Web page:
Medication coordination between the home health care nurse, doctor and pharmacist ensures proper management of the exact science behind giving the patient the correct dose, time of administration and combinations. Home health care nurses must be knowledgeable about pharmacology and have been educated in training on the different medications used by patients in the clinical setting.

Many advanced nurse practitioners are familiar with regimens of medications. They have completed graduate programs. Home health care agencies believe that a nurse should have at least one year of clinical experience before entering home health care. Advanced nurse practitioners can accelerate this training by helping new nurses understand the home health care and education market.

Employment and salary

According to the US Department of Labor, there were 2.4 million nurses in America, the largest healthcare profession, yet many academic institutions and hospitals believe that there is a significant shortage of nursing staff. The nurse shortage was 6% in 2000 and is expected to reach 10% in 2010. The average salary for hospital nursing is $53,450 with 3 out of 5 nursing jobs being in a hospital. For Home Health Care, the salary is $49,000. For nursing care facilities, it was the lowest at $48,200.

Training and continuing education

Most home health care nurses acquire their education through accredited nursing schools across the country with an Associate of Nursing (ADN), Bachelor of Science in Nursing (BSN), or Master of Nursing (MSN) degree. According to the US Department of Labor, in 2004 there were 674 BSN nursing programs and 846 ADN programs. Also, in 2004, there were 417 master’s degree programs, 93 doctoral programs, and 46 joint BSN doctoral programs. An associate degree program takes 2 to 3 years to complete, while a bachelor’s degree takes 4 years to complete. Nurses can also earn specialized professional certifications online in hospice care or life care planning.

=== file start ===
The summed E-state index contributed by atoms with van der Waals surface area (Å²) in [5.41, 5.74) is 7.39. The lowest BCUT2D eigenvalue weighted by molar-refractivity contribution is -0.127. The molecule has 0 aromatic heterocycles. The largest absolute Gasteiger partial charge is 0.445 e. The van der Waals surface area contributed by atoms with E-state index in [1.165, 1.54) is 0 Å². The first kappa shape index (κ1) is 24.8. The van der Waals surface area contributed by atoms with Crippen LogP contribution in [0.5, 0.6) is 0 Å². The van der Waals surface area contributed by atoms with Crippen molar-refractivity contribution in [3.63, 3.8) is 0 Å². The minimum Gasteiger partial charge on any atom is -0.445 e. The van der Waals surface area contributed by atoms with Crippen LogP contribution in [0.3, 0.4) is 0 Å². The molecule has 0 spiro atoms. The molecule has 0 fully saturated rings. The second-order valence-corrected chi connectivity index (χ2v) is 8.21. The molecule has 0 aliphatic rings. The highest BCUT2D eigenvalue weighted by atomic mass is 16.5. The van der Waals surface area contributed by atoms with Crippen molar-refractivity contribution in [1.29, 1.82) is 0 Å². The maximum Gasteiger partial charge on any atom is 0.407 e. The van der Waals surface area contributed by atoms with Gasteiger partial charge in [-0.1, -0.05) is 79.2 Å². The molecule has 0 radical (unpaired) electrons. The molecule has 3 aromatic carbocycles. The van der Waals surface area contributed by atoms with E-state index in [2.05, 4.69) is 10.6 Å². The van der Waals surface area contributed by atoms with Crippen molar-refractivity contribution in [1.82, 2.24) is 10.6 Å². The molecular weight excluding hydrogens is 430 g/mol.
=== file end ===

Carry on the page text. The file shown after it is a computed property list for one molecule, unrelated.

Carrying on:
In addition, for those nurses who choose to pursue advancement in management or research, consulting, and teaching positions, a bachelor’s degree is often necessary. A bachelor’s degree is also important for becoming a clinical nurse specialist, nurse anesthetist, nurse midwife, and nurse practitioner (US Department of Labor, 2004).

All home health care nurses have supervised clinical experience during their training, but as previously mentioned, advanced nurse practitioners have a master’s degree and, unlike bachelor’s and associate degrees, have a minimum of two years of clinical experience. Course work includes anatomy, physiology, chemistry, microbiology, nutrition, psychology, behavioral sciences, and the liberal arts. Many of these programs have training in nursing homes, public health departments, home health agencies, and mobile clinics. (US Department of Labor, 2004).

Whether the nurse is training in a hospital, nursing facility, or home care, continuing education is essential. Healthcare is changing rapidly, and keeping up with the latest advances enhances patient care and health procedures. Universities, continuing education programs, and websites offer continuing education. One such organization that provides continuing education is the American Nurses Association (ANA) or through the American Nurses Credentialing Center (ANCC).


There are many rewards for becoming a home health care nurse. Some of the rewards include a relationship with the patient and their family, independence and autonomy, and engaging in critical thinking. The twenty-first century brings with it many opportunities and challenges. We must meet these challenges head on – there is an aging baby boomer population, an increasing morbidity factor due to increased medical technology and patient care, and a growing shortage of nursing care.

Becoming a Home Healthcare Nurse today is exciting and an opportunity to make a difference in one life after another. With the appropriate clinical experience and education, the home health care nurse will lead the future of medical care.